We will remember

Rupert Brooke

The Soldier

IF I should die, think only this of me:
That there’s some corner of a foreign field
That is forever England. There shall be
In that rich earth a richer dust concealed;
A dust whom England bore, shaped, made aware,
Gave, once, her flowers to love, her ways to roam,
A body of England’s, breathing English air,
Washed by the rivers, blest by the suns of home.

And think, this heart, all evil shed away,
A pulse in the eternal mind, no less
Gives somewhere back the thoughts by England given;
Her sights and sounds; dreams happy as her day;
And laughter, learnt of friends; and gentleness,
In hearts at peace, under an English heaven.



You can’t turn it back,
unbake the cake,
ungrind the flour,
unharvest the grain,
or make the chicken unlay her eggs.
You can’t turn it back,
unrefine the sugar,
resow the cane
or unchurn the butter,
or better still
unmilk the cow.

You can’t unmake it, once it’s done.
Once it’s done, it’s something else.

But these are only words.  Like love.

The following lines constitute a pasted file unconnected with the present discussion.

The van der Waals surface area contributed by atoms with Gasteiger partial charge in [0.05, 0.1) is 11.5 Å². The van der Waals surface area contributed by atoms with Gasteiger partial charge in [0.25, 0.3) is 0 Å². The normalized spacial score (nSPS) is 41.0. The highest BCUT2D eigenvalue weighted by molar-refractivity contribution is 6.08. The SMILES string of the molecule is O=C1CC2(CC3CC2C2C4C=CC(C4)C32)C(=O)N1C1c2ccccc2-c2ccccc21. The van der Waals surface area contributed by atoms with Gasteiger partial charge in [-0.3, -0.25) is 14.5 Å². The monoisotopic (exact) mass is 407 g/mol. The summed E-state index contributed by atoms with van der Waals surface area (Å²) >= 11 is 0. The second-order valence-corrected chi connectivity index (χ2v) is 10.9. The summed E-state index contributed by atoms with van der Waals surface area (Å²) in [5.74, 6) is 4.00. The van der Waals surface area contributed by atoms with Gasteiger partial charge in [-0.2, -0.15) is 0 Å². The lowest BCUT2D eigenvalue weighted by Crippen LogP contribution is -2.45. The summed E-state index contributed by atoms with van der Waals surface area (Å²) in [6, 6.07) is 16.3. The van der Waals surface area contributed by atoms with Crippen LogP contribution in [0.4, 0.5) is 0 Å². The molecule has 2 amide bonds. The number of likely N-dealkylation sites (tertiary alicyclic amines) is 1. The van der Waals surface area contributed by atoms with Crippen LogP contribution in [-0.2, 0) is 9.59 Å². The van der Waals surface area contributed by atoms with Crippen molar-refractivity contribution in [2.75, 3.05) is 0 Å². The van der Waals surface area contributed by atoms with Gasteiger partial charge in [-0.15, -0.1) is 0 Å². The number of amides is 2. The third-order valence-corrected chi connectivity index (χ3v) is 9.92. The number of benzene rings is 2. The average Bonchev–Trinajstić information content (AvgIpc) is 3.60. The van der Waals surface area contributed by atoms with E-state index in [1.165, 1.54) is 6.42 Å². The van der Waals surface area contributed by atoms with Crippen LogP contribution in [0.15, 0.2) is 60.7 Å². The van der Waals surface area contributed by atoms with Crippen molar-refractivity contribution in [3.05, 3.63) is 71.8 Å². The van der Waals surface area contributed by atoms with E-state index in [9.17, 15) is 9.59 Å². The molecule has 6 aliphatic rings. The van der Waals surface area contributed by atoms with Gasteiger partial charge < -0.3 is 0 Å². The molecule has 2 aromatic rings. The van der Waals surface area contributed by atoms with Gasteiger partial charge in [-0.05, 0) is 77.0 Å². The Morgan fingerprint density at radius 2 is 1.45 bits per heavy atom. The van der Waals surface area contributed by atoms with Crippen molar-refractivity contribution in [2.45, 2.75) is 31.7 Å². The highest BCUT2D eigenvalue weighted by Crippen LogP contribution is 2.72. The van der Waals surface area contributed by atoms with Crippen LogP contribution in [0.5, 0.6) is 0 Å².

Like love which beckons me to follow behind,
through scented streets and perfumed paths
and halts me at the baker’s with a knowing smile.
And as I melt on drifts of cinnamon and ginger,
and as I protest that I have love, that I have you,
that one tiny crumb on parted lips
leaves me yearning.

So then there were questions, your “hows?”, and “whys?”
I could have said I didn’t know.  I could have said
anything to let you off, to let the mice nibble
at your love for me til there was nothing left.
But there was one thing he had that you didn’t.
He had the recipe to unbake all this.
He had the recipe to make it his.

© Jacqui Thatcher 2016

(Featured image: https://www.flickr.com/photos/philou46/)